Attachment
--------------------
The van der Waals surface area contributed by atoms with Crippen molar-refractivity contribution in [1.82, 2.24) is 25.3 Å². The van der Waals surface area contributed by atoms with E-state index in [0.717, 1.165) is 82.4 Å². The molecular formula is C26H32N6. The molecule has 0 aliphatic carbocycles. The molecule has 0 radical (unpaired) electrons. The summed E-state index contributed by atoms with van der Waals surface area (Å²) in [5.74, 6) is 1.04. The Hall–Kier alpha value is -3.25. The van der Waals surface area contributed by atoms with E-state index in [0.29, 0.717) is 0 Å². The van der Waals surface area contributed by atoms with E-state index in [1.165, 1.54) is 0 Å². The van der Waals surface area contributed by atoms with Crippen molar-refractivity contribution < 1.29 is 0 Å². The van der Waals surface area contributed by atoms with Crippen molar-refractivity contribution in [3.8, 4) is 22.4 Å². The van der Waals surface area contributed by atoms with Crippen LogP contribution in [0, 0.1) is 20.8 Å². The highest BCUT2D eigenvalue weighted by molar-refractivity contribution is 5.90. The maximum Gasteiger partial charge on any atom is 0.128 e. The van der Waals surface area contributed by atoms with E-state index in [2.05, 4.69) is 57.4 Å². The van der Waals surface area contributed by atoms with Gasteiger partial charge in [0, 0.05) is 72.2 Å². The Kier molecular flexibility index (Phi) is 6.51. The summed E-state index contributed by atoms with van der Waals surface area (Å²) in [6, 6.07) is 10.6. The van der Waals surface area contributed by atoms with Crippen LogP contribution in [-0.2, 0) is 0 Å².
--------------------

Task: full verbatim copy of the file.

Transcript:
The van der Waals surface area contributed by atoms with Crippen molar-refractivity contribution in [1.82, 2.24) is 25.3 Å². The van der Waals surface area contributed by atoms with E-state index in [0.717, 1.165) is 82.4 Å². The molecular formula is C26H32N6. The molecule has 0 aliphatic carbocycles. The molecule has 0 radical (unpaired) electrons. The summed E-state index contributed by atoms with van der Waals surface area (Å²) in [5.74, 6) is 1.04. The Hall–Kier alpha value is -3.25. The van der Waals surface area contributed by atoms with E-state index in [0.29, 0.717) is 0 Å². The van der Waals surface area contributed by atoms with E-state index in [1.165, 1.54) is 0 Å². The van der Waals surface area contributed by atoms with Crippen molar-refractivity contribution < 1.29 is 0 Å². The van der Waals surface area contributed by atoms with Crippen molar-refractivity contribution in [3.8, 4) is 22.4 Å². The van der Waals surface area contributed by atoms with Crippen LogP contribution in [0, 0.1) is 20.8 Å². The highest BCUT2D eigenvalue weighted by molar-refractivity contribution is 5.90. The maximum Gasteiger partial charge on any atom is 0.128 e. The van der Waals surface area contributed by atoms with E-state index in [2.05, 4.69) is 57.4 Å². The van der Waals surface area contributed by atoms with Gasteiger partial charge in [0, 0.05) is 72.2 Å². The Kier molecular flexibility index (Phi) is 6.51. The summed E-state index contributed by atoms with van der Waals surface area (Å²) in [6, 6.07) is 10.6. The van der Waals surface area contributed by atoms with Crippen LogP contribution in [-0.2, 0) is 0 Å².